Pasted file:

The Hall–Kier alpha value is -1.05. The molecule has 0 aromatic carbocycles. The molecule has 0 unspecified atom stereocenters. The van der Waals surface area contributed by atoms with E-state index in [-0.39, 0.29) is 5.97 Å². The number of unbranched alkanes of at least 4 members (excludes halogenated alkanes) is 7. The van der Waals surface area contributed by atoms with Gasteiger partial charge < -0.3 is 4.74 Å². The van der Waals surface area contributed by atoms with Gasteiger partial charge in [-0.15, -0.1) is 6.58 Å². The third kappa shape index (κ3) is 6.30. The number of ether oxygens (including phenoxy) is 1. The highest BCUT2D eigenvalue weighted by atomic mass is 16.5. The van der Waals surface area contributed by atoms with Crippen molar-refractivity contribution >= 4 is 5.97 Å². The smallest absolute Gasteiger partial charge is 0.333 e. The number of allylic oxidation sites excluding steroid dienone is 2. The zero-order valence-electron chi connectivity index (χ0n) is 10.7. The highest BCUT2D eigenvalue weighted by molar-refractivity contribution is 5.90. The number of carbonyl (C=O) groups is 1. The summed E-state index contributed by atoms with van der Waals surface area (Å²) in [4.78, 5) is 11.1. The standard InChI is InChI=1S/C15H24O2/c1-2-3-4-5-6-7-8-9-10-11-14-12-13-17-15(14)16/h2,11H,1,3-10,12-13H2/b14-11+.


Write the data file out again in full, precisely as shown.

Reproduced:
The Hall–Kier alpha value is -1.05. The molecule has 0 aromatic carbocycles. The molecule has 0 unspecified atom stereocenters. The van der Waals surface area contributed by atoms with E-state index in [-0.39, 0.29) is 5.97 Å². The number of unbranched alkanes of at least 4 members (excludes halogenated alkanes) is 7. The van der Waals surface area contributed by atoms with Gasteiger partial charge < -0.3 is 4.74 Å². The van der Waals surface area contributed by atoms with Gasteiger partial charge in [-0.15, -0.1) is 6.58 Å². The third kappa shape index (κ3) is 6.30. The number of ether oxygens (including phenoxy) is 1. The highest BCUT2D eigenvalue weighted by atomic mass is 16.5. The van der Waals surface area contributed by atoms with Crippen molar-refractivity contribution >= 4 is 5.97 Å². The smallest absolute Gasteiger partial charge is 0.333 e. The number of allylic oxidation sites excluding steroid dienone is 2. The zero-order valence-electron chi connectivity index (χ0n) is 10.7. The highest BCUT2D eigenvalue weighted by molar-refractivity contribution is 5.90. The number of carbonyl (C=O) groups is 1. The summed E-state index contributed by atoms with van der Waals surface area (Å²) in [4.78, 5) is 11.1. The standard InChI is InChI=1S/C15H24O2/c1-2-3-4-5-6-7-8-9-10-11-14-12-13-17-15(14)16/h2,11H,1,3-10,12-13H2/b14-11+.